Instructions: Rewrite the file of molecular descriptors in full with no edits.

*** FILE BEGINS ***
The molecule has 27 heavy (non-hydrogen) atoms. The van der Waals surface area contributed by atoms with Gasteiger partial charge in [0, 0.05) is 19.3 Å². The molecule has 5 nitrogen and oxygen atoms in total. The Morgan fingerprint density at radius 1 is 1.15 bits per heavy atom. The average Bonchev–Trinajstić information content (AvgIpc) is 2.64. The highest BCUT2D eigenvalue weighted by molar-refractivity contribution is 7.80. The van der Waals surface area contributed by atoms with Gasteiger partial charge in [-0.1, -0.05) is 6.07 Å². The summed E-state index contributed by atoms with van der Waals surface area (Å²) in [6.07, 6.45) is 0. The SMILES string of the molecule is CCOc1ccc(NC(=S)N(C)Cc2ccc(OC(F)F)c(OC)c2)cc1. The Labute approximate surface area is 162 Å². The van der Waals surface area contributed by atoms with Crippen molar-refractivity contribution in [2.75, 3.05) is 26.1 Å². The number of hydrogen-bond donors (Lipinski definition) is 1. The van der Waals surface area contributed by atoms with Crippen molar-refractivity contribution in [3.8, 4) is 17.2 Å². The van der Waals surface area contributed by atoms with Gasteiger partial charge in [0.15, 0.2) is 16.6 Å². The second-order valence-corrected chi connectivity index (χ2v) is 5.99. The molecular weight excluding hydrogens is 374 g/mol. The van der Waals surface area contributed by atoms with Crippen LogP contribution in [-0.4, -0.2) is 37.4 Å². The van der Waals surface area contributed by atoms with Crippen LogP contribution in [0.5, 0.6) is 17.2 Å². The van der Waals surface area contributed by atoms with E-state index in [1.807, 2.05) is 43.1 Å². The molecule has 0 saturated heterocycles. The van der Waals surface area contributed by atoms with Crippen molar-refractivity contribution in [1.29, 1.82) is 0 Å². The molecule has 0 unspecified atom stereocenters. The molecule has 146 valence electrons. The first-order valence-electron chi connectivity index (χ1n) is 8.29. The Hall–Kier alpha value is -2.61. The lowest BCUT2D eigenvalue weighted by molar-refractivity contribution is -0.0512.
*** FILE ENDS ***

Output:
The molecule has 27 heavy (non-hydrogen) atoms. The van der Waals surface area contributed by atoms with Gasteiger partial charge in [0, 0.05) is 19.3 Å². The molecule has 5 nitrogen and oxygen atoms in total. The Morgan fingerprint density at radius 1 is 1.15 bits per heavy atom. The average Bonchev–Trinajstić information content (AvgIpc) is 2.64. The highest BCUT2D eigenvalue weighted by molar-refractivity contribution is 7.80. The van der Waals surface area contributed by atoms with Gasteiger partial charge in [-0.1, -0.05) is 6.07 Å². The summed E-state index contributed by atoms with van der Waals surface area (Å²) in [6.07, 6.45) is 0. The SMILES string of the molecule is CCOc1ccc(NC(=S)N(C)Cc2ccc(OC(F)F)c(OC)c2)cc1. The Labute approximate surface area is 162 Å². The van der Waals surface area contributed by atoms with Crippen molar-refractivity contribution in [2.75, 3.05) is 26.1 Å². The number of hydrogen-bond donors (Lipinski definition) is 1. The van der Waals surface area contributed by atoms with Crippen molar-refractivity contribution in [3.8, 4) is 17.2 Å². The van der Waals surface area contributed by atoms with Gasteiger partial charge in [0.15, 0.2) is 16.6 Å². The second-order valence-corrected chi connectivity index (χ2v) is 5.99. The molecular weight excluding hydrogens is 374 g/mol. The van der Waals surface area contributed by atoms with Crippen LogP contribution in [-0.4, -0.2) is 37.4 Å². The van der Waals surface area contributed by atoms with Crippen LogP contribution in [0.5, 0.6) is 17.2 Å². The van der Waals surface area contributed by atoms with E-state index in [1.807, 2.05) is 43.1 Å². The molecule has 0 saturated heterocycles. The van der Waals surface area contributed by atoms with Crippen molar-refractivity contribution in [1.29, 1.82) is 0 Å². The molecule has 0 unspecified atom stereocenters. The molecule has 146 valence electrons. The first-order valence-electron chi connectivity index (χ1n) is 8.29. The Hall–Kier alpha value is -2.61. The lowest BCUT2D eigenvalue weighted by molar-refractivity contribution is -0.0512.